Dear Evan Hansen ~ The John F. Kennedy Center for the Performing Arts

Jordan Wright
August 11, 2019 

Four years ago, Dear Evan Hansen premiered at Arena Stage under the direction and guidance of Molly Smith and Edgar Dobie.  The angsty teen musical starred Ben Platt who subsequently became a huge star when the show went to Broadway where it won six Tony Awards in 2017 plus a Grammy for “Best Musical Theater Album” in 2018.  Before seeing this national touring company production, I reread my original review, which surprisingly, was quite specific as to the pros and cons.

Ben Levi Ross as ‘Evan Hansen’ and the Company of the First North American Tour of Dear Evan Hansen. Photo by Matthew Murphy

Although a fresh, new concept in musical theater, I noted the production seemed overly cloying and needed work with some of the songs.  More specifically, I was eager to see the show get some much-needed, strategic editing and a sharper focus.  From my August 2015 review:  “The show loses momentum as the characters’ roles are overly fleshed out and side stories stretch into distractions.  Another bump is the annoying repetition of lyrics and all too frequent use of falsetto called for in the songs.”  Thankfully the overuse of falsetto is gone.  Gone too is the annoying repetition of some lyrics, and the story now is now focused on a universal, multi-generational message that truly resonates.

Ben Levi Ross as ‘Evan Hansen,’ Aaron Lazar as ‘Larry Murphy,’ Christiane Noll as ‘Cynthia Murphy’ and Maggie McKenna as ‘Zoe Murphy’. Photo by Matthew Murphy

I give huge credit to producers Stacey Mindich, Wendy Orshan and Jeffrey M. Wilson who hung on tight and cherished the vision of Steven Levenson’s book, and the music and lyrics of Benj Pasek & Justin Paul by taking the musical to the next level – a more polished, fully developed, gorgeous musical that provides the audience with the humanity and humor it craves.

Ben Levi Ross as ‘Evan Hansen’ and Jessica Phillips as ‘Heidi Hansen’ in the First North American Tour of Dear Evan Hansen. Photo by Matthew Murphy

The coming-of-age story of Evan Hansen centers around a tormented teen raised by a single mother in the fraught age of social media.  Insecure and an outcast at school, Evan’s psychologist asks him to self-examine by writing letters to himself.  That alone doesn’t curb the bullying or bring him closer to his teen crush Zoe until the day Connor Murphy, a fellow outcast, takes his own life and a series of unconnected events offer Evan purpose to his lonely life, recognition from his peers, and a made-up tale for his broken arm.  “You play who you have to play,” his pal Jared advises him as he, Evan and Alana concoct a social media scheme to capitalize on Connor’s untimely death.  Unfortunately, the result proves how devastating Twitter and Facebook can be when used to promote a false narrative.  On a larger scale it can be socially and politically devastating as we have witnessed in our national political system.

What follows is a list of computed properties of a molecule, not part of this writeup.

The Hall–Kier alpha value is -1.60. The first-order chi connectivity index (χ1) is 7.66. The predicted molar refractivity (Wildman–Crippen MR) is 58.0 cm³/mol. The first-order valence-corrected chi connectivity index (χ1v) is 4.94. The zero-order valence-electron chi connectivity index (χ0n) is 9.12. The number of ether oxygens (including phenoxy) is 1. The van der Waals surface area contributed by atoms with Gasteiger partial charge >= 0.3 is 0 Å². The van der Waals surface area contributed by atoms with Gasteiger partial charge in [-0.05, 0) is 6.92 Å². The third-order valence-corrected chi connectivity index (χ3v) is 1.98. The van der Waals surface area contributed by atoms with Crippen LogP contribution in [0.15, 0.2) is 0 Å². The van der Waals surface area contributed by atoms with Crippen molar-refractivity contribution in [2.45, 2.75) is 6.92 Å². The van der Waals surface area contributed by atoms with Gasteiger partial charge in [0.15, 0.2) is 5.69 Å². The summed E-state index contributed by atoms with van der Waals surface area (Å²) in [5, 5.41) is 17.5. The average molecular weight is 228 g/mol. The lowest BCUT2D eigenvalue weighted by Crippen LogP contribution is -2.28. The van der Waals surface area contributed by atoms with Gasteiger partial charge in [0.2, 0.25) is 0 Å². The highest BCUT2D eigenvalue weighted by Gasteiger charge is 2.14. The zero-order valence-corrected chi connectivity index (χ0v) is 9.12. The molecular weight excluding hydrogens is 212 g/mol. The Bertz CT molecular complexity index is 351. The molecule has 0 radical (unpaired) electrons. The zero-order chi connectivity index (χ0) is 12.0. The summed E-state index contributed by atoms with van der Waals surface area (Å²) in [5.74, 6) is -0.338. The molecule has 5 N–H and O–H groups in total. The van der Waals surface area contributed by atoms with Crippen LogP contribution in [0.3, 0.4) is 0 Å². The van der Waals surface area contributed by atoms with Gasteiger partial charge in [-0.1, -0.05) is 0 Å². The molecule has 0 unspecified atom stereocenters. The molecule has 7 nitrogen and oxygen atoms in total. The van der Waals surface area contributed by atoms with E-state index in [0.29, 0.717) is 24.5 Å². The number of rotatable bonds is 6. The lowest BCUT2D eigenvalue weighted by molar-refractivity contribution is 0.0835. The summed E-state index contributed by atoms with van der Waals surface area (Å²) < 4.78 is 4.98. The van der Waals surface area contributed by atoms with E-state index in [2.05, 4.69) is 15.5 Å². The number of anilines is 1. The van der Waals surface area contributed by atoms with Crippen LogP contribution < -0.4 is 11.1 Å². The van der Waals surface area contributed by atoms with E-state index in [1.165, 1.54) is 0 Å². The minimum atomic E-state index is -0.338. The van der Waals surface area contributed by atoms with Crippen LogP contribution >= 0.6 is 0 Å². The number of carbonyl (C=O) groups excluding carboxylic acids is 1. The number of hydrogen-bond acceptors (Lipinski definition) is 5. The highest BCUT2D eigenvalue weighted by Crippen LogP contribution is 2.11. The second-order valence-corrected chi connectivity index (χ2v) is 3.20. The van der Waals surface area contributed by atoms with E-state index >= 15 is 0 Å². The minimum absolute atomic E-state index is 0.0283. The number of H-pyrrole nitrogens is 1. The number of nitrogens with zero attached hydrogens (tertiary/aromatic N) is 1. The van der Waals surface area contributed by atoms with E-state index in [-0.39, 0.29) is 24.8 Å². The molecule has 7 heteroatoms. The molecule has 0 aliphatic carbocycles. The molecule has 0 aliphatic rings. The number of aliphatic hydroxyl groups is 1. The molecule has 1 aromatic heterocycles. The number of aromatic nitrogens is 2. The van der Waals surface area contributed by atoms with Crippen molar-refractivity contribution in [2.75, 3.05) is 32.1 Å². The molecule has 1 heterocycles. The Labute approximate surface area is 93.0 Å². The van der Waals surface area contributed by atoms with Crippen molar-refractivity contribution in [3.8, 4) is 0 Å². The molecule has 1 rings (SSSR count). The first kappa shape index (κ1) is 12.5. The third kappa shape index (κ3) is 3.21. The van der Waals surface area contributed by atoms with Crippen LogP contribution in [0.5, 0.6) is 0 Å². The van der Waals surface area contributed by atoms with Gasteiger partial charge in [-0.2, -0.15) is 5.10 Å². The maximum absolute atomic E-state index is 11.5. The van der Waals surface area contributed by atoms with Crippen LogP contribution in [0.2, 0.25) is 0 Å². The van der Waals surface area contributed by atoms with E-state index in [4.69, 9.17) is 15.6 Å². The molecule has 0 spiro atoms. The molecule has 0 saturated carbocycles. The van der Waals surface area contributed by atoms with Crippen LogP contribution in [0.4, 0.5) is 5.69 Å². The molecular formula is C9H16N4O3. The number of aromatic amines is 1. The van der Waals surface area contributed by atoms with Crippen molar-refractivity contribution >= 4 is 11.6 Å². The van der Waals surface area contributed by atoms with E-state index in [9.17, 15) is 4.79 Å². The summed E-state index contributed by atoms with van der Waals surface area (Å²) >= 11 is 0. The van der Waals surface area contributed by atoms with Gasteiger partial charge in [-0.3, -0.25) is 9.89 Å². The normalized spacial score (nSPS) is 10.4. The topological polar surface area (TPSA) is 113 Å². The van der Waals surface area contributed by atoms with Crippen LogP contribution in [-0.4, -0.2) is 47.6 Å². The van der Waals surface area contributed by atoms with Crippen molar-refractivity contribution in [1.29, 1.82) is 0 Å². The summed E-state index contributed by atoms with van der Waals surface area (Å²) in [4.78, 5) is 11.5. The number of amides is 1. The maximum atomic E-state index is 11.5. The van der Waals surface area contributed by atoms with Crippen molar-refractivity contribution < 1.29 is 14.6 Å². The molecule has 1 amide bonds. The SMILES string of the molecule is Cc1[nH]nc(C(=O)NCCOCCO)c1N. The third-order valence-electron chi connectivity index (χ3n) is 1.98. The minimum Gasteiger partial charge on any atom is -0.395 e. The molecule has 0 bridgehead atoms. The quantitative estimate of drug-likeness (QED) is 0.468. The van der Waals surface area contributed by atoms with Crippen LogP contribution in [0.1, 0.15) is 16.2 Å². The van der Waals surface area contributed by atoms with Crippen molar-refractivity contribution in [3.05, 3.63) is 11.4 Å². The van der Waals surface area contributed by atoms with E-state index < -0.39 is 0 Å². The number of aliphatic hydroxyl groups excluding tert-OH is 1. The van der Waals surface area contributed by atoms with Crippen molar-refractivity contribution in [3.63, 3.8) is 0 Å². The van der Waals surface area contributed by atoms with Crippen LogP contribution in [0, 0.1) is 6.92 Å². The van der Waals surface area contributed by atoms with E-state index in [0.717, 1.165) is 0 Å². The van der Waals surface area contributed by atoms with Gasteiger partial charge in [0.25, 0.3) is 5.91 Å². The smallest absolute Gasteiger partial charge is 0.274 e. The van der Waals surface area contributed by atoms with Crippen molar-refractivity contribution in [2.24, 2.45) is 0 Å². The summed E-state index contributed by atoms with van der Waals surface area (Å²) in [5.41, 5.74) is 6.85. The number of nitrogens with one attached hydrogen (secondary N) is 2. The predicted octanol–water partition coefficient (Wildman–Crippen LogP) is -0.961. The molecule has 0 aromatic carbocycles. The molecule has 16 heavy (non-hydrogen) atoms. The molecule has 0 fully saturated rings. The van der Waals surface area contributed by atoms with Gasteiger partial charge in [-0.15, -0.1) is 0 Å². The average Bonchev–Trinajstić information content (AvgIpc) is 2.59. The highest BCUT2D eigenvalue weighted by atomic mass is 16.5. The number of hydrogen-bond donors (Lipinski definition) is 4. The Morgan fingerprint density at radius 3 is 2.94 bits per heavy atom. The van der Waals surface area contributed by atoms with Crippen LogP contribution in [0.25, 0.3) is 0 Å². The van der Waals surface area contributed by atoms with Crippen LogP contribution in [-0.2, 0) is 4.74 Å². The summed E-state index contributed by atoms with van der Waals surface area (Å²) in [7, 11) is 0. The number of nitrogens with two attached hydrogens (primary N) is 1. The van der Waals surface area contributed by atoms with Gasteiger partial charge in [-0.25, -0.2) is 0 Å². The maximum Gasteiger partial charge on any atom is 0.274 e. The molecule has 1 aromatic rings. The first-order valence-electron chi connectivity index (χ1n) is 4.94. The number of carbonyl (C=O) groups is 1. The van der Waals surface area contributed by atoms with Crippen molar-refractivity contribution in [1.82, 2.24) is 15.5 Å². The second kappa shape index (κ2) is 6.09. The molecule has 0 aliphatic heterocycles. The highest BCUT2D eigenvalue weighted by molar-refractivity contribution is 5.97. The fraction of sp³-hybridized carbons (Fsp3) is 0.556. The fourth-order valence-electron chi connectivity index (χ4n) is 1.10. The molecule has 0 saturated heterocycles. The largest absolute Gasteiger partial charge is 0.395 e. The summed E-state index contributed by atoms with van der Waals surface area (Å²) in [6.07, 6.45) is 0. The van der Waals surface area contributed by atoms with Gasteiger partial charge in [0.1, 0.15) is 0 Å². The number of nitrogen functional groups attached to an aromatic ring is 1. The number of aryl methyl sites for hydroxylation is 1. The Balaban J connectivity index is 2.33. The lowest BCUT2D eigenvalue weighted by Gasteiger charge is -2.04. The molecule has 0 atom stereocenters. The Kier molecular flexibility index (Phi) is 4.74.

Christiane Noll as ‘Cynthia Murphy’ and Jessica Phillips as ‘Heidi Hansen’ in the First North American Tour of Dear Evan Hansen. Photo by Matthew Murphy

Fans will thrill to Ben Levi Ross’ (Evan Hansen) galvanic voice in hits like “Waving Though a Window”, “For Forever”, “You Will be Found” and “Words Fail” which brings the house down.  Another high point is the beautiful and lyrical intensity actor Jessica Phillips (as Evans’ mother, Heidi) brings to the number, “So Big/So Small” which is when you wish you’d brought a handkerchief.

Highly recommended.  Moving and relatable, Dear Evan Hansen calls out to both parents and teens with truth and humor.

Also starring Jared Goldsmith as Jared Kleinman; Phoebe Koyabe as Alana Beck; Maggie McKenna as Zoe Murphy; Christiane Noll as Cynthia Murphy; Aaron Lazar as Larry Murphy and Marrick Smith as Connor Murphy.

Directed by Michael Greif; with Orchestrations & Original Arrangements by Alex Lacamoire; Costume Design by Emily Rebholz; Choreography by Danny Mefford; Scenic Design by David Korins; Projection Design by Peter Nigrini; Lighting Design by Japhy Weideman and Sound Design by Nevin Steinberg with the Kennedy Center Opera House Orchestra. 

Through September 8th at the John F. Kennedy Center for the Performing Arts, 2700 F St., NW, Washington, DC.  For tickets and information call 202 467.4600 or visit

Aladdin ~ The John F. Kennedy Center for the Performing Arts

Jordan Wright
July 22, 2019 

For those of you who love fantasy and adventure with royalty and villains, Disney’s Aladdin sits at the pinnacle of Broadway extravaganzas.  I doubt there’s ever been any production with more glitter, more sequins, more light-reflecting crystal beads, fields of chiffon, sky-high feathered turbans and all-around glitz and glamour on one stage since Florence Ziegfeld’s Follies.  The pyrotechnics and projections alone make this a must-see.